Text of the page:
Lecture 15 – Cover Graphs, Comparability Graphs, & Transitive Orientations

You may want to download the lecture slides that were used for these videos (PDF).

1. Mirsky’s and Dilworth’s Theorem

This video gives a brief review and discussion of two theorems that we will need for this lecture. (3:22)

2. Detecting Cover Graphs

If we are given a graph, is there a way of determining whether it is a cover graph? (5:49)

3. Comparability Graphs

This video defines comparability graphs, and asks whether we can determine whether a given graph is a comparibility graph. (3:47)

4. Detecting Comparability Graphs

Given a graph G, how hard is it to determine whether it is a comparability graph? (9:30)

5. Transitive Orientations

This video offers an alternate definition of a comparability graph, and distinguishes between directed and oriented graphs. (3:34)

6. The P3 Rule and Forbidden Graphs

This video describes the P3, or Vee rule. A transitive graph with an induced Pmust have both edges oriented towards the center vertex, or both edges oriented away from the center vertex.  (11:04)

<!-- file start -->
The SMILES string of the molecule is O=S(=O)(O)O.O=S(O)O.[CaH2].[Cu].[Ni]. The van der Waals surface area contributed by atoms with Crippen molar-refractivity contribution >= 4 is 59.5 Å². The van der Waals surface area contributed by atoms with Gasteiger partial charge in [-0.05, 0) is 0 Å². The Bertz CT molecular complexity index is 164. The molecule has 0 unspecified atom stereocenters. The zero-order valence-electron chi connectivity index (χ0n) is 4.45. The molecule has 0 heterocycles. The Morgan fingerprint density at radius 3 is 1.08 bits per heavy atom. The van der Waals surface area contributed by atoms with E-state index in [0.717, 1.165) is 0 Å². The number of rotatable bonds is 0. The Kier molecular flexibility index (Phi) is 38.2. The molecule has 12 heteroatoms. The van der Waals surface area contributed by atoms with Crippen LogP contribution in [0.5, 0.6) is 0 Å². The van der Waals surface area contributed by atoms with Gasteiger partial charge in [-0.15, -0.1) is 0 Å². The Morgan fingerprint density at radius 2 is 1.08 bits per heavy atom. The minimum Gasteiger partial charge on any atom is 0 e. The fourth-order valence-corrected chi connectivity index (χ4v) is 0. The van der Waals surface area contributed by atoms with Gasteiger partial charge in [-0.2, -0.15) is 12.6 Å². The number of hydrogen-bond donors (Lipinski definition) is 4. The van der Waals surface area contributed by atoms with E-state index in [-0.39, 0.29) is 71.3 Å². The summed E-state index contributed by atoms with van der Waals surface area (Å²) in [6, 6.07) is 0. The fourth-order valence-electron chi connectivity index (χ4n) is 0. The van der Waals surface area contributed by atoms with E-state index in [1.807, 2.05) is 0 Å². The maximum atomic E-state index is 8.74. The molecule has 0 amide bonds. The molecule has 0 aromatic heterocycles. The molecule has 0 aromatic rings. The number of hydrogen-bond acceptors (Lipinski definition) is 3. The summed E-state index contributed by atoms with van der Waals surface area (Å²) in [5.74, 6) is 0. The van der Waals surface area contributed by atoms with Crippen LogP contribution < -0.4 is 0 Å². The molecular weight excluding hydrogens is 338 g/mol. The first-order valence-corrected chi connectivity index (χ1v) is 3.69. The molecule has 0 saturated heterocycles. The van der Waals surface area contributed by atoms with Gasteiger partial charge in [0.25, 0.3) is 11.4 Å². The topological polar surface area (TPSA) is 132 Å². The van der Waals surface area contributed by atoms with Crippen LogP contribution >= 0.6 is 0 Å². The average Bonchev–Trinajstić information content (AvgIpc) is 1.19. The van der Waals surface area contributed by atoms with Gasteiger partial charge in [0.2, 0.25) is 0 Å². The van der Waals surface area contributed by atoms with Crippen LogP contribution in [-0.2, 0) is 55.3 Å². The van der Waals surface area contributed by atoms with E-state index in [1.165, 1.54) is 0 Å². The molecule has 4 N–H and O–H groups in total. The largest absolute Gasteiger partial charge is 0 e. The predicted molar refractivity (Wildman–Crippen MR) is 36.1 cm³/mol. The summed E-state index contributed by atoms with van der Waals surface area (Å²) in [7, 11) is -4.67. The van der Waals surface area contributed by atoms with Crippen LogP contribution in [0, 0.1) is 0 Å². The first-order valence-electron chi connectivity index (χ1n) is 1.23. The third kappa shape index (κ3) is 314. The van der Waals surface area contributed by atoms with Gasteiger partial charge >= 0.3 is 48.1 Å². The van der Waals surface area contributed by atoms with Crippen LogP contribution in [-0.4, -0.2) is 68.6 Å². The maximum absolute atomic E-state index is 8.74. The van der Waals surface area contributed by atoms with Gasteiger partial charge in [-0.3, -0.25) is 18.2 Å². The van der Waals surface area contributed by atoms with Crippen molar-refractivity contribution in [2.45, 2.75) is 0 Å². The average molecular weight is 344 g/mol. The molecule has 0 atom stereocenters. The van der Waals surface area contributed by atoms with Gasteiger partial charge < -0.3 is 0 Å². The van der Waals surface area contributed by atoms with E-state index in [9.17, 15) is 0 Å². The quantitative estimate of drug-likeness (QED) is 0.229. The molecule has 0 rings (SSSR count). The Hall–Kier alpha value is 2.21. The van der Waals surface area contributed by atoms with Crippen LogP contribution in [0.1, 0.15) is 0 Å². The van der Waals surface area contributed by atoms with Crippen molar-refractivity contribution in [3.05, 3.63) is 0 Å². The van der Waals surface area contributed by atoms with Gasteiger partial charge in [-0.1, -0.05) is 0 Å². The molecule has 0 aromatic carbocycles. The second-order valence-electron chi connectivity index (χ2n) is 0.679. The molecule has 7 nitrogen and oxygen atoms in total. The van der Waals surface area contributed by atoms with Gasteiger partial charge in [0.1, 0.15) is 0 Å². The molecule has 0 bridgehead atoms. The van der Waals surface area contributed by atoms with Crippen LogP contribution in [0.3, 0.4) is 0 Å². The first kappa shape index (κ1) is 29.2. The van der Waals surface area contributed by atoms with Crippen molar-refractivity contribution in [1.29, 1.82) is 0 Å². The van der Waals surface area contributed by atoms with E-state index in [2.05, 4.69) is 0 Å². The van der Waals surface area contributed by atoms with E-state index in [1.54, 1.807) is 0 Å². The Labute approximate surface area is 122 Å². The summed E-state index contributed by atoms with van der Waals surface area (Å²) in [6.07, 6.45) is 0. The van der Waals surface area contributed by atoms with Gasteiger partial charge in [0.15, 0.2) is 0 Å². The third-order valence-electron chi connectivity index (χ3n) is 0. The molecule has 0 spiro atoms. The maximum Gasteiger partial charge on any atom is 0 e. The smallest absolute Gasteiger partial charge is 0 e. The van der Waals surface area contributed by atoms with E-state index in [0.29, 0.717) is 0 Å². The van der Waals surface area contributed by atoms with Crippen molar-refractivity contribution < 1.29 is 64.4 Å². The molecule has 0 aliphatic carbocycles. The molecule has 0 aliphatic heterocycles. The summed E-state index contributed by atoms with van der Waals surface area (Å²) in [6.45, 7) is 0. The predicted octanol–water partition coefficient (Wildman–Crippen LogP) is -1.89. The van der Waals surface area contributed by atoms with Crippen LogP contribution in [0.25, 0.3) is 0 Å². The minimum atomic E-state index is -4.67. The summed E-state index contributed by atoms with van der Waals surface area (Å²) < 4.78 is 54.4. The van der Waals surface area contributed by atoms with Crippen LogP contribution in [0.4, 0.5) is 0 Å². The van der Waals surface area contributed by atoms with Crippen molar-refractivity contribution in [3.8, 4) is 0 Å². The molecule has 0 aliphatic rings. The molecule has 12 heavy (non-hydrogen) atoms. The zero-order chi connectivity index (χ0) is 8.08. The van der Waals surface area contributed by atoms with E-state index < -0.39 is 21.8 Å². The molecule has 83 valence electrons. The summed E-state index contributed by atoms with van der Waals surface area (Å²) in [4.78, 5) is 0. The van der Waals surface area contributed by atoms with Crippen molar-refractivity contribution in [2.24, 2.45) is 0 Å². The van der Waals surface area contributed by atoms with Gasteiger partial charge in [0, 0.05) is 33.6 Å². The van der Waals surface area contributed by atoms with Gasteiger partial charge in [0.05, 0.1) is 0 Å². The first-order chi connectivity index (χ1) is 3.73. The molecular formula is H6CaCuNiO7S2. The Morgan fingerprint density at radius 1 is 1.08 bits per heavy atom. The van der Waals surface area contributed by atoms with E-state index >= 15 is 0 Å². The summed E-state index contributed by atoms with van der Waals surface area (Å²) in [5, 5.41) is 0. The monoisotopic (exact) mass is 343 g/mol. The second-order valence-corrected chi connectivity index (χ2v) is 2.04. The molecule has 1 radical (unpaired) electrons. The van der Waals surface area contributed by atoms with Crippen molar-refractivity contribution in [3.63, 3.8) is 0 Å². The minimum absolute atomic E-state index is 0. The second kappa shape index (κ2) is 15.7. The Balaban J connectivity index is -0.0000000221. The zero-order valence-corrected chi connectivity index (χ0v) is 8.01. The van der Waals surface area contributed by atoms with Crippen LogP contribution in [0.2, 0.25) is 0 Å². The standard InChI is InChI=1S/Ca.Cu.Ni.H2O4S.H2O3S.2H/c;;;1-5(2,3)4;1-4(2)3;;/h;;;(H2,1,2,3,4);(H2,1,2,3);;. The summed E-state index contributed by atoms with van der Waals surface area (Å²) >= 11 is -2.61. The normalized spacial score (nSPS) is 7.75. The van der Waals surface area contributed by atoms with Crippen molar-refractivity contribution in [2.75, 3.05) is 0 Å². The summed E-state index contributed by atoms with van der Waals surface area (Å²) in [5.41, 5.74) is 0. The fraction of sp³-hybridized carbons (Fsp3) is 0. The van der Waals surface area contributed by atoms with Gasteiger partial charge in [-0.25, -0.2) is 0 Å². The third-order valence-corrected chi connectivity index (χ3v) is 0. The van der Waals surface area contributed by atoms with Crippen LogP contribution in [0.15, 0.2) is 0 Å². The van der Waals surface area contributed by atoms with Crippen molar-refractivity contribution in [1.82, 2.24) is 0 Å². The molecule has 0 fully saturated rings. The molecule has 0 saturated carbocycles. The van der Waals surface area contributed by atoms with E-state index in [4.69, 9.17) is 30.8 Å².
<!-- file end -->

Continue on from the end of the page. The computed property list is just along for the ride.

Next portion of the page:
7. The P3 Algorithm

This short video states the algorithm, and gives a brief description of how it works. (1:39)

8. Example

This video explores a second example of the algorithm. (14:58)

9. Another Example

This video explores a third example of the algorithm. (10:15)

10. Gallai’s Theorem

G cannot be a comparibility graph if it contain any of the graphs in a list published by Gallai in 1967. (6:51)

11. Cover Graphs and Orientations

Going back to the idea of a cover graph, we describe another definition of a cover graph that uses directed cycles. Why is it the case that we cannot develop an efficient algorithm to determine whether a graph is a cover graph? (2:22)

12. Interval Orders

This video introduces the idea of an interval order, which is something we will examine in more detail later in this course. (4:01)